Re: performance of updates

From: Tim X <>
Date: Fri, 19 Dec 2008 15:06:00 +1100
Message-ID: <>

Ed Prochak <> writes:

> I am in the midst of some performance improvements. I have never
> thought about this aspect before but has anyone tested the difference
> in performance between
> UPDATE mytable SET
> status = new_status
> WHERE mykey = thiskey;
> and
> UPDATE mytable SET
> status = new_status
> WHERE mykey = thiskey
> AND status <> new_status;
> ???
> I haven't run my own test yet. The actual UPDATE is in a trigger but I
> don't think that matters. The argument a coworker is making is that we
> should update only if it makes a difference (ie if the value changed).
> Since this is an update to one row, I'm not sure if the overhead of
> checking additional columns is worth the minimal savings of avoiding
> writing the data.
> The difference seems to me like it would be minimal. Anyone have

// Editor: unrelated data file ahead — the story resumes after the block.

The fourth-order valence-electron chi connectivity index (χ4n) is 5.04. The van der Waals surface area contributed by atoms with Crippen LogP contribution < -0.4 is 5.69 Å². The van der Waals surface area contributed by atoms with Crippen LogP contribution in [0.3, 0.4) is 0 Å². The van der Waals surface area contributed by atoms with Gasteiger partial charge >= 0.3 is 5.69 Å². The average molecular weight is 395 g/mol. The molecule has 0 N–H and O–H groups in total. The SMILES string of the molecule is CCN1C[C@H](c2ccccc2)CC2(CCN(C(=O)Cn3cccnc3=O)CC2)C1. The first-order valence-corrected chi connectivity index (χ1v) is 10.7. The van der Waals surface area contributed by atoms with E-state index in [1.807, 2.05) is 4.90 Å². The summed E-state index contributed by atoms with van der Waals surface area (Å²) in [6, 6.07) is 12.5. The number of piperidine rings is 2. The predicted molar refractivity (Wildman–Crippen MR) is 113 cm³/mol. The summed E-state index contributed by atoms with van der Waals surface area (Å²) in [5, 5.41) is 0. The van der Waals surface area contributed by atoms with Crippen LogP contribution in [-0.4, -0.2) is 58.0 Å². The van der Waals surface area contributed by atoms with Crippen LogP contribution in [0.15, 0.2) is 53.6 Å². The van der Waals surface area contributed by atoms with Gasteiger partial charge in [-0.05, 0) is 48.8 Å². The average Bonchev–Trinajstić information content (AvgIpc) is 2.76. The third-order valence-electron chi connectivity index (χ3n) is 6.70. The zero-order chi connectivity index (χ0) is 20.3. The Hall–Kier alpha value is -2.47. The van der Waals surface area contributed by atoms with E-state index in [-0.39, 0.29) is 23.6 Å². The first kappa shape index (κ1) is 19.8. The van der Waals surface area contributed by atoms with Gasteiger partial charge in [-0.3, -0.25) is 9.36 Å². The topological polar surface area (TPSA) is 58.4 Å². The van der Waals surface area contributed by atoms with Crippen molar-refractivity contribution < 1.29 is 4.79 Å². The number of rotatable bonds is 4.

> evidence either way?

There are too many variables to give an answer that would always be true. A lot depends on the table structure, the size of columns, the available keys and indexes and possibly the version of Orcle, the platform its running on and the type of storage.

The only way to really know the right answer is to measure the difference.
Personally, the first thing I'd be asking is whether having a trigger to do the insert is actually the right design. Triggers are something which are often very useful for specific problems, but too often are used when it would be better to do it more explicitly another way - triggers that do inserts and updates are possibly the worst in the sense that your design is now relying on what could be called side effects - often a source of major problems and errors in later maintenance work where the people doing the maintenance are no the ones who designed the system and may not be as familiar with all these side effects.


tcross (at) rapttech dot com dot au
Received on Thu Dec 18 2008 - 22:06:00 CST

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